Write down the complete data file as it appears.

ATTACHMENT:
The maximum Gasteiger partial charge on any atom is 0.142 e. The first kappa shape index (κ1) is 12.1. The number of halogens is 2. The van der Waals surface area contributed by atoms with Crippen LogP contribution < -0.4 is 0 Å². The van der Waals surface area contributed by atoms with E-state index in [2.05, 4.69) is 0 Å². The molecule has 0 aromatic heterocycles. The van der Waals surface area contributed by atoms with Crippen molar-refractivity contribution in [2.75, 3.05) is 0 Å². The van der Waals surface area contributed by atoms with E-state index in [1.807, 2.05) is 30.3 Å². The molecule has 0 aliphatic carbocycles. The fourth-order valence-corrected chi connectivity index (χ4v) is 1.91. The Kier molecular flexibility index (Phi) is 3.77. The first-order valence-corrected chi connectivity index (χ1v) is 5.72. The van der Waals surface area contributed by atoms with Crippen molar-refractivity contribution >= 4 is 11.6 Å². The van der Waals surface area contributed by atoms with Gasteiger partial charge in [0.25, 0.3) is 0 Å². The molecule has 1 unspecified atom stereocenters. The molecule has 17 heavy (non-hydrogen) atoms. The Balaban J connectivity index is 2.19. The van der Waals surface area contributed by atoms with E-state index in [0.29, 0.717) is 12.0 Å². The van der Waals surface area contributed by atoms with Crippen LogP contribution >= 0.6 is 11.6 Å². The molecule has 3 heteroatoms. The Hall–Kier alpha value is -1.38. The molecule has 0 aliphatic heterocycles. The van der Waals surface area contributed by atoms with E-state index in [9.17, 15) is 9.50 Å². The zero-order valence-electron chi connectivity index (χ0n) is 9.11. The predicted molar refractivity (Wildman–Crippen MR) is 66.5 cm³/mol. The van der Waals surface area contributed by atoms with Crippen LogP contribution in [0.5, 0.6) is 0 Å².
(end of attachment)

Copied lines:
The maximum Gasteiger partial charge on any atom is 0.142 e. The first kappa shape index (κ1) is 12.1. The number of halogens is 2. The van der Waals surface area contributed by atoms with Crippen LogP contribution < -0.4 is 0 Å². The van der Waals surface area contributed by atoms with E-state index in [2.05, 4.69) is 0 Å². The molecule has 0 aromatic heterocycles. The van der Waals surface area contributed by atoms with Crippen molar-refractivity contribution in [2.75, 3.05) is 0 Å². The van der Waals surface area contributed by atoms with E-state index in [1.807, 2.05) is 30.3 Å². The molecule has 0 aliphatic carbocycles. The fourth-order valence-corrected chi connectivity index (χ4v) is 1.91. The Kier molecular flexibility index (Phi) is 3.77. The first-order valence-corrected chi connectivity index (χ1v) is 5.72. The van der Waals surface area contributed by atoms with Crippen molar-refractivity contribution >= 4 is 11.6 Å². The van der Waals surface area contributed by atoms with Gasteiger partial charge in [0.25, 0.3) is 0 Å². The molecule has 1 unspecified atom stereocenters. The molecule has 17 heavy (non-hydrogen) atoms. The Balaban J connectivity index is 2.19. The van der Waals surface area contributed by atoms with E-state index in [0.29, 0.717) is 12.0 Å². The van der Waals surface area contributed by atoms with Crippen LogP contribution >= 0.6 is 11.6 Å². The molecule has 3 heteroatoms. The Hall–Kier alpha value is -1.38. The molecule has 0 aliphatic heterocycles. The van der Waals surface area contributed by atoms with E-state index in [9.17, 15) is 9.50 Å². The zero-order valence-electron chi connectivity index (χ0n) is 9.11. The predicted molar refractivity (Wildman–Crippen MR) is 66.5 cm³/mol. The van der Waals surface area contributed by atoms with Crippen LogP contribution in [0.5, 0.6) is 0 Å².